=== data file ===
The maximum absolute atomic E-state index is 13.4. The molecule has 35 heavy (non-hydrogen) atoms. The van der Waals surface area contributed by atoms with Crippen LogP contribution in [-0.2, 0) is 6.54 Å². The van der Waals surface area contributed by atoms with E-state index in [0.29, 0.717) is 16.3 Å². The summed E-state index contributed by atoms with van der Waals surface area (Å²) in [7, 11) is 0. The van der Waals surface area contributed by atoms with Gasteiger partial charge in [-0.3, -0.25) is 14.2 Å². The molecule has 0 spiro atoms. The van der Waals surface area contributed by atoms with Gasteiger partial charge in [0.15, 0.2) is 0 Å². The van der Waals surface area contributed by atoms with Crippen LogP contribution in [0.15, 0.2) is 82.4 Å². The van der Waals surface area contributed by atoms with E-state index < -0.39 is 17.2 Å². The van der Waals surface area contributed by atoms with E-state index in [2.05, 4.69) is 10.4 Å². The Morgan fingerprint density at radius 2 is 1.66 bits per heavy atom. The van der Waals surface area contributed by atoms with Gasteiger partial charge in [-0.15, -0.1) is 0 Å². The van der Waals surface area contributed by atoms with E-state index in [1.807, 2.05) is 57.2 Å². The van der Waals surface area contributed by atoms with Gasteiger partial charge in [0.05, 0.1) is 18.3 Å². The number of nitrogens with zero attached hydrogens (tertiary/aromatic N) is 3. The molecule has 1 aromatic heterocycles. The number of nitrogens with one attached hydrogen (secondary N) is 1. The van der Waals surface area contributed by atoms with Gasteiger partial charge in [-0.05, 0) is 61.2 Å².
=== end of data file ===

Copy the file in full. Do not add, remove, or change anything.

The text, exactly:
The maximum absolute atomic E-state index is 13.4. The molecule has 35 heavy (non-hydrogen) atoms. The van der Waals surface area contributed by atoms with Crippen LogP contribution in [-0.2, 0) is 6.54 Å². The van der Waals surface area contributed by atoms with E-state index in [0.29, 0.717) is 16.3 Å². The summed E-state index contributed by atoms with van der Waals surface area (Å²) in [7, 11) is 0. The van der Waals surface area contributed by atoms with Gasteiger partial charge in [-0.3, -0.25) is 14.2 Å². The molecule has 0 spiro atoms. The van der Waals surface area contributed by atoms with Gasteiger partial charge in [0.15, 0.2) is 0 Å². The van der Waals surface area contributed by atoms with Crippen LogP contribution in [0.15, 0.2) is 82.4 Å². The van der Waals surface area contributed by atoms with E-state index < -0.39 is 17.2 Å². The van der Waals surface area contributed by atoms with E-state index in [2.05, 4.69) is 10.4 Å². The Morgan fingerprint density at radius 2 is 1.66 bits per heavy atom. The van der Waals surface area contributed by atoms with Gasteiger partial charge in [-0.15, -0.1) is 0 Å². The van der Waals surface area contributed by atoms with E-state index in [1.807, 2.05) is 57.2 Å². The van der Waals surface area contributed by atoms with Gasteiger partial charge in [0.05, 0.1) is 18.3 Å². The number of nitrogens with zero attached hydrogens (tertiary/aromatic N) is 3. The molecule has 1 aromatic heterocycles. The number of nitrogens with one attached hydrogen (secondary N) is 1. The van der Waals surface area contributed by atoms with Gasteiger partial charge in [-0.05, 0) is 61.2 Å².